The diagonal is an Amici prism made from plastic. This can result in light loss and light diffraction on very bright objects. A trick to getting the most out of the prism is to use low and moderate magnification. This is also applicable for star-hopping.
I think the accessories are good because they’re appropriate for the telescope. They’re not of the highest quality, but they work well with the AstroMaster. The Amici diagonal performs as expected, and there is no need to upgrade it for this scope. Interestingly, Celestron changed up the shape and included a grip because many observers end up grabbing it as a handle. It was a smart move to improve build quality for this purpose.
The 7AZ telescope also comes with a red dot finder that when installed and used correctly, it does its job and is suitable for the 70 mm aperture. It’s not everybody’s favorite, but it can be replaced. The 1.25” rack-and-pinion focuser is made from plastic. This is to be expected for the low price, but it’s easy to use and focus.
The two included eyepieces are 1.25” Kellners. The 20 mm provides 45x magnification, but you can get a longer focal eyepiece to take advantage of a wider field of view with lower magnification. This should be a serious consideration since the AstroMaster can be focused down to 10x power. The 10 mm provides a high magnification of 90x. While the highest theoretical magnification is 165x, I feel you’d want to stay around 120-140x to so that you don’t compromise image quality.
So, if you’re buying this telescope purely for astronomical use, you may want to upgrade the mount. Of course, you could just buy a different setup, but this mount is sufficient for terrestrial use and I think the optics are great for the low price.
The AstroMaster has an Alt-azimuth mount that is limited in capabilities. With no slow-motion controls, you’re essentially limited to lower magnification and manually tracking objects. Sounds okay, but there are some tedious compromises. You’ll have to overuse the altitude lock because balancing will be an issue. This stems from the dovetail being directly screwed to the tube and doesn’t allow sliding for balance. The tube length is long and there is some play in torque that may result in losing the target while locking it down.
While the tripod legs may be decent, the mount is not sturdy enough for astrophotography equipment. A smartphone will be okay with the supplied focuser and mount, but any additional gear will strain the setup.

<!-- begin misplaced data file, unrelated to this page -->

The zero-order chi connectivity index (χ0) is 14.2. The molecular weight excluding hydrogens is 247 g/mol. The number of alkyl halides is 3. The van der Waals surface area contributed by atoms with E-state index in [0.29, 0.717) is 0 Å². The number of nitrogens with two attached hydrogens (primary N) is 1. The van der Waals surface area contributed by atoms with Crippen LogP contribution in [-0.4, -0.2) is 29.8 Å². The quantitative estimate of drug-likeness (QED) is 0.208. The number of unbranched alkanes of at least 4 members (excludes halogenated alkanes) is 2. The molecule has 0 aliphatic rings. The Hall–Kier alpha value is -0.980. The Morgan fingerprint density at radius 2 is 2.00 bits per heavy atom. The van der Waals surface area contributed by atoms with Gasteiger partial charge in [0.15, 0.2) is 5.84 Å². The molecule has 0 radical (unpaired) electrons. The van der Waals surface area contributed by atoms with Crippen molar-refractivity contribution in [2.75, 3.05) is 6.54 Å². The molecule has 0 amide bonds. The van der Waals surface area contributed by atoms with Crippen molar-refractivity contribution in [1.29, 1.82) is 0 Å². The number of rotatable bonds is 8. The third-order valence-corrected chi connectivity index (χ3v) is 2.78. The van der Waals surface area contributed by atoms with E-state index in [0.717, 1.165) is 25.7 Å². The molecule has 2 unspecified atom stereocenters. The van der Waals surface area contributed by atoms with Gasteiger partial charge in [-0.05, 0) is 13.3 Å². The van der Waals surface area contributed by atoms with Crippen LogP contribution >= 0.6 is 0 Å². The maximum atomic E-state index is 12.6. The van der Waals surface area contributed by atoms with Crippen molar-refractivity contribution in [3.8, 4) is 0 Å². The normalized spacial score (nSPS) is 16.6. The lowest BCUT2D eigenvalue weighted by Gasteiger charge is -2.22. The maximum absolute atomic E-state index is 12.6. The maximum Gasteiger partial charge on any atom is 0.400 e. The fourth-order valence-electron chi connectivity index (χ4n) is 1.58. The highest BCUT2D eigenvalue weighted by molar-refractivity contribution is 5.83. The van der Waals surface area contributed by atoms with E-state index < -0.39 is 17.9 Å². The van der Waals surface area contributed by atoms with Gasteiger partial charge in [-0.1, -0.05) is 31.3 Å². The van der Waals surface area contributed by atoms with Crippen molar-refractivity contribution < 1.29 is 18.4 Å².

Fortunately, using a different mount and tripod is possible. If this concerns you, buy the setup for the optical tube and swap out the mount.
Other Telescopes to Consider
If you are not completely sold on the Celestron 70AZ Astromaster then there are a few other options that are great for beginners. They are the SkyWatcher Traditional 8″ Dobsonian, the Celestron StarSense Explorer DX102 AZ and the Orion StarBlast 6 Astro.
This is a beginner telescope for an adult. It’s appropriate for a novice because it’s easy to set up and use. Because it’s a basic and simple telescope, children can use it with adult supervision and guidance. It’s also priced fairly cheaply for a telescope, and most of the quality is in the optical tube. Be sure to read the instructions and manual as it will provide correct methods to maximize performance out of the AstroMaster.
The tripod has an adjustable range of 32”-51” with a maximum height of 4.25 feet. Its steel legs are 1.25” in diameter, and the weight is 7.6 lbs.
You can purchase the adapters necessary to connect the camera to the telescope, but the concern is really about support. The focuser will likely creep under heavy loads, and with the existing balance issues, it would make the eyepiece end very heavy. Even if you lock down the altitude lock and can achieve a long focal length for focus (perhaps with a Barlow lens), the Alt-az mount only has manual tracking, so you won’t be able to achieve long exposure astrophotography.
Additionally, you would likely need more equipment to adequately achieve high power astrophotography quality. With the small aperture and small mount, the odds are stacked against you unless you make severe modifications. This is not the telescope for astrophotography.
No. This is a real telescope with real parts. The optical tube is made from aluminum, it has real glass achromat lenses, and the tripod has steel legs.
Unfortunately, there are still a lot of plastic parts from the focuser and accessories to mount and tripod components.
The mount may prove too tedious for you to deal with, but I don’t think you should let it be a deal-breaker on buying the telescope.
In my opinion the optics alone justify the price, and if you’re after a starter telescope to dabble in both land-based and astronomy viewing, the Celestron AstroMaster 70AZ will prove worthy.